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In French Fiddle Tunes and Tall Tales: The French Creole Story of Illinois

A Road Scholar Program by Dennis Stroughmatt

Beginning in 1699 with the building of villages like Cahokia and Kaskaskia along the Mississippi River, French colonists from Western France and Quebec would merge with the native populations of modern-day Illinois, Missouri, and Indiana to create a Creole culture that is still unique from its cousins in Louisiana and Canada today. As this early Illinois population grew through the 18th century and changed the Illinois landscape to one with a distinct French flavor, it would eventually leave its legacy through not only town names and land marks, but also songs, language, stories, food, and even the first lieutenant governor of Illinois, Pierre Menard. Via 300 hundred year old traditions like the annual “La Guillannee” French New Year tradition, and “Le Mardi Gras,” this exciting program will take the listener on a fascinating trip through The Illinois Country from both a historical and cultural perspective, highlighting the enduring French identity of places like Prairie du Rocher and Cahokia through ancient French folktales, haunting ballads, and foot stomping fiddle tunes.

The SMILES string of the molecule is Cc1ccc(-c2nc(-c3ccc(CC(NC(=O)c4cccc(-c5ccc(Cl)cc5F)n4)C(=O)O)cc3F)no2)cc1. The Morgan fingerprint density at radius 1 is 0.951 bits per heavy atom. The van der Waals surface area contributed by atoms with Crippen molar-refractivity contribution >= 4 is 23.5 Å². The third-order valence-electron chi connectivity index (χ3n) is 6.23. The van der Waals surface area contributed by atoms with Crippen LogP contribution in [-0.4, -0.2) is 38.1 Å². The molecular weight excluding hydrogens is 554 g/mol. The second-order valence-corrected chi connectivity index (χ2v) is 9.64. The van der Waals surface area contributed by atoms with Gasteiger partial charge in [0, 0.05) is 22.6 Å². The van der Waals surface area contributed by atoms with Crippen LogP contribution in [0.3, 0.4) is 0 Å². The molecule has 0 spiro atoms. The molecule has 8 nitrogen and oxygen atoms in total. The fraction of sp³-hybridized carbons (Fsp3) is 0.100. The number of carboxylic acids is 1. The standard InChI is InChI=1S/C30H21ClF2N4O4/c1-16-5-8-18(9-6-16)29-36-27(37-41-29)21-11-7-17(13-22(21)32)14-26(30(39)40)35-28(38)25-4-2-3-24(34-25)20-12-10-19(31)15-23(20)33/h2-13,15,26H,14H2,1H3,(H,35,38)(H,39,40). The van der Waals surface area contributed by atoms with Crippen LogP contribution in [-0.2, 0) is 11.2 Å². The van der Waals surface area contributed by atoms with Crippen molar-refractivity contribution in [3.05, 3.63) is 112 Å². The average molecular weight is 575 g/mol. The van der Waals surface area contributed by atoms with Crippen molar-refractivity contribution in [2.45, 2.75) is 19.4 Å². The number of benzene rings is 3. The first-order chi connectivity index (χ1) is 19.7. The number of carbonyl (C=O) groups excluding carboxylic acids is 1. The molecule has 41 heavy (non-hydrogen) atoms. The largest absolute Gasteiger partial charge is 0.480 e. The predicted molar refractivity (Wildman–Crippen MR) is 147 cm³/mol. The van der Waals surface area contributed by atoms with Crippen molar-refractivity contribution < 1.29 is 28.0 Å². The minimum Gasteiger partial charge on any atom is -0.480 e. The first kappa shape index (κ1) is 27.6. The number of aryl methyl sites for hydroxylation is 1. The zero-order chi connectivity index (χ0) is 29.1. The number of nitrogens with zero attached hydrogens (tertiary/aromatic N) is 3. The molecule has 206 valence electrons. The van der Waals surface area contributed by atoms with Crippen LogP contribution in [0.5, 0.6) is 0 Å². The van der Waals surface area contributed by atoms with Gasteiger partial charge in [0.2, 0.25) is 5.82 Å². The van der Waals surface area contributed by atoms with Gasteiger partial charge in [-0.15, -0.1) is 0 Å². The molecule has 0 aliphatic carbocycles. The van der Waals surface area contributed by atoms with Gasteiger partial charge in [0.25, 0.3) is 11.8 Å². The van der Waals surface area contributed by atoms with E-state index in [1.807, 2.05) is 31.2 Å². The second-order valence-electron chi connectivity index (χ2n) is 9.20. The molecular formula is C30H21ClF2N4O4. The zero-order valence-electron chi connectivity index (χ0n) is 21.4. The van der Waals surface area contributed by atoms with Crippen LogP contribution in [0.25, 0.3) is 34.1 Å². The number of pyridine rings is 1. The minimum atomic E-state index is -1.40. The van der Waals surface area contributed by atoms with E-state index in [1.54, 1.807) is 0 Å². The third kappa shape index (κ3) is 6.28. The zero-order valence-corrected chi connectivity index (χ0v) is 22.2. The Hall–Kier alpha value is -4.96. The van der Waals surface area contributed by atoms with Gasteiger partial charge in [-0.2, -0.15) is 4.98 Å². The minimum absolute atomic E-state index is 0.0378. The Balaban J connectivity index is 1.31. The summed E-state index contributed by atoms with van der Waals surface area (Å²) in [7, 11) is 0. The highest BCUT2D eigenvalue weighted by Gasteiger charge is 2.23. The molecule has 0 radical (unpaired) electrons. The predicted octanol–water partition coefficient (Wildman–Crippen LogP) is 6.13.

This event is Free and Open to the public. For more information, please contact Benjamin Pollard at benjamin.pollard@illinois.gov.